Return to commission in UK ‘ruled out’ by FAMR report

Added 14th March 2016

In further industry reaction, a number of key players in financial services have reacted positively to the FAMR report’s positioning in favour of a fee-based only RDR regime, with no re-introduction of commission as remuneration for financial advisers.

Return to commission in UK ‘ruled out’ by FAMR report

Caroline Connellan, head of UK premier and wealth at HSBC Retail Banking and Wealth Management said she welcomed the “no return to commission from product providers”.

“The increased transparency introduced by the Retail Distribution Review (RDR) will be maintained. Having a transparent and professional market place is the right thing for our customers”, she said. Connellan added that HSBC recently launched a simpler protection advice service and was testing a similar offering for investment advice.

Tobin Ashby, legal director in the insurance team at Pinsent Masons, also picked out the Financial Advice Market Review (FAMR) stance on commissions.

“The report provides a clear steer towards converging regulated advice in the UK with the ‘personal recommendation’ concept used in EU laws.  This is a logical step that could go a long way to providing the clarity for firms that the report acknowledges is currently missing." 

He said this was to be combined with proposed Financial Conduct Authority consultations for further guidance on streamlined advice and the suggestion of nudges and ‘rules of thumb’ for guidance. 

“In acknowledging what has arguably been a key success of the Retail Distribution Review the report has however, in a significant single paragraph, ruled out a return to commission-based financial advice”, he said.

Ashby added that the Treasury and the FCA, working with the new Financial Advice Working Group, “have an important 12 months ahead before they must formally report back to the Economic Secretary and FCA Board on progress”.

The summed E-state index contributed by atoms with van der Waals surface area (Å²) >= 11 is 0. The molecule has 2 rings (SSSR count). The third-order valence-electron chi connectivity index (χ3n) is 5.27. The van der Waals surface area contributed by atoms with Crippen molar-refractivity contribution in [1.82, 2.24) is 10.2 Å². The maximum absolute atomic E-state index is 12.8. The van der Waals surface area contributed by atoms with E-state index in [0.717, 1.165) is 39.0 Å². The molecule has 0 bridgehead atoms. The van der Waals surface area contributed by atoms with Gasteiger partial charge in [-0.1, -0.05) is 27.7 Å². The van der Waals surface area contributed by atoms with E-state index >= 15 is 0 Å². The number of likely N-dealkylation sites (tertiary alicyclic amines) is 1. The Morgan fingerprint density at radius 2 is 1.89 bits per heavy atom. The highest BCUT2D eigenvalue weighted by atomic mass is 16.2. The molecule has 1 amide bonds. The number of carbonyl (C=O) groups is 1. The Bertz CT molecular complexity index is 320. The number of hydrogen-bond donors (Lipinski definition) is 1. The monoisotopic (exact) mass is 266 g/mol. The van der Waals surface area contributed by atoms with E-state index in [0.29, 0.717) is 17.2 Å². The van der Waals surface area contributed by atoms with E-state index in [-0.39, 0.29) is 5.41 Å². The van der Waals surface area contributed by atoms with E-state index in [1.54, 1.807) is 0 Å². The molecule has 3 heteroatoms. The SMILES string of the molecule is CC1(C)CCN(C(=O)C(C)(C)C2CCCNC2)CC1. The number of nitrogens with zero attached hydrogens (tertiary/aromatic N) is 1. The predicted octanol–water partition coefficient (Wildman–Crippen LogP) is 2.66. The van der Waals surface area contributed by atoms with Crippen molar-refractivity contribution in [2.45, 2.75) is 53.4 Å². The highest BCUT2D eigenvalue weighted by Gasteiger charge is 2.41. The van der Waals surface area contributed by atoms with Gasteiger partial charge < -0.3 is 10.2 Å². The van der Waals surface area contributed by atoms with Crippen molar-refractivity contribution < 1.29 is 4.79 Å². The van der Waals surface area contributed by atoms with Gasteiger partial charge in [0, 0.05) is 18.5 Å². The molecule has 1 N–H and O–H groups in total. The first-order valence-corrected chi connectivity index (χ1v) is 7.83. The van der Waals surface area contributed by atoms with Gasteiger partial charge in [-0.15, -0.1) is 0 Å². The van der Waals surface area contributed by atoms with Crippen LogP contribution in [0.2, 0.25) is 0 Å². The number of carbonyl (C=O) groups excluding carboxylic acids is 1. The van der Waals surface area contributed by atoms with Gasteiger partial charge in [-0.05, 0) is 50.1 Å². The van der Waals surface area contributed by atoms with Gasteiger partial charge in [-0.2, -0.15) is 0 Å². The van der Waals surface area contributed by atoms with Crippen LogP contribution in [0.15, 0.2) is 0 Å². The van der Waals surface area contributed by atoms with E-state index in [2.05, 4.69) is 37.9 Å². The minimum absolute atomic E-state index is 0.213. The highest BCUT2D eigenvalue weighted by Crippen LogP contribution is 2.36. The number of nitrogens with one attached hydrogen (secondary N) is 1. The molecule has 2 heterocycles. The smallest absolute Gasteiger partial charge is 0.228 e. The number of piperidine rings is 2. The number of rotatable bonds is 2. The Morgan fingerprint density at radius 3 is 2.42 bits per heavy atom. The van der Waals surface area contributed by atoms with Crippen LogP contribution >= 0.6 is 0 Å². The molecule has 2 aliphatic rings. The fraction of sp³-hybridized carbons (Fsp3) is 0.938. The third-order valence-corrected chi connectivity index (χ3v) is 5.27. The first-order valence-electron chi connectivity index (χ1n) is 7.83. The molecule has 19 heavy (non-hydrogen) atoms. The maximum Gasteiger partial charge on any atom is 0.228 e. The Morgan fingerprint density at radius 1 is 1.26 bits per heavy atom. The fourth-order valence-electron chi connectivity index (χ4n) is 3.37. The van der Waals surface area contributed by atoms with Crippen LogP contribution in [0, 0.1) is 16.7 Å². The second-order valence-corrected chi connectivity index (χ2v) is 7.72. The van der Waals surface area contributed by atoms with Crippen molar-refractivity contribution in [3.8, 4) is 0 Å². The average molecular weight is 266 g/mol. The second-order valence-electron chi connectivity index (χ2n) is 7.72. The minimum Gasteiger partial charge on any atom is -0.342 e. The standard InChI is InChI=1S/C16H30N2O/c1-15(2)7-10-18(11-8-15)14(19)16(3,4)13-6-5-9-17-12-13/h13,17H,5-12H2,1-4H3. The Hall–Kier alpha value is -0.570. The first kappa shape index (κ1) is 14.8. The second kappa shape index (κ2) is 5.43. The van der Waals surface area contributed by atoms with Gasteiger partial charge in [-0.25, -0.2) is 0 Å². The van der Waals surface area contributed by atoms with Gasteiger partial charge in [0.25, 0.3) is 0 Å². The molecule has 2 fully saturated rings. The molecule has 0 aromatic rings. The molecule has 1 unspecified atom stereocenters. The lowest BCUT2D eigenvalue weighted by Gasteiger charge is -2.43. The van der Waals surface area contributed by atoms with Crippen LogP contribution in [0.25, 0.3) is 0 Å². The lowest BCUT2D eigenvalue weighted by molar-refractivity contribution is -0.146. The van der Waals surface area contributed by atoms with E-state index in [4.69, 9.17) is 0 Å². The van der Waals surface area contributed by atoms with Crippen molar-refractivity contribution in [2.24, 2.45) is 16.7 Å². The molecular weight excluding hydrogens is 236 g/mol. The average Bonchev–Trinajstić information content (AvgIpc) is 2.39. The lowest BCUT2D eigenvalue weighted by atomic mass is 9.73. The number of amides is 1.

High-cost FSCS levy

Elsewhere, Old Mutual Wealth chief distribution officer Richard Freeman said the findings had identified some important issues for reform.

“High-cost and unpredictability in the FSCS levy has become a burden on adviser firms, prohibiting small business owners from investing for the future. The FCA and Treasury have today recognised these concerns and we believe that a more proportionate FSCS levy on advisers will help create economic conditions that allow firms to grow.”

Freeman added it was also pleasing to see a firm commitment to clarifying the boundaries of advice and guidance, but that allowing access to part of the pension pot for advice was a bold proposal that would require careful legislation.

“Perhaps the most important thing though is the overall positive tone regarding the future of the advice industry. The merits of regulated advice are not always clear to the wider public and encouraging a positive rhetoric around the benefits of financial planning is really important.

“It is really pleasing to see the FCA and Treasury speaking positively about advice and encouraging government to look at ways to nudge people to seek financial advice.”

The FAMR report was published earlier today.

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About Author

Mark Battersby

Editor, International Adviser

International Adviser

Mark Battersby is editor of International Adviser. He is also programme director for International Adviser events in strategic expat locations around the world, and its flagship FundLinks conference in London. Mark joined Last Word Media in February 2012, having previously worked at Citywire, Interactive Investor International, and FT Business.



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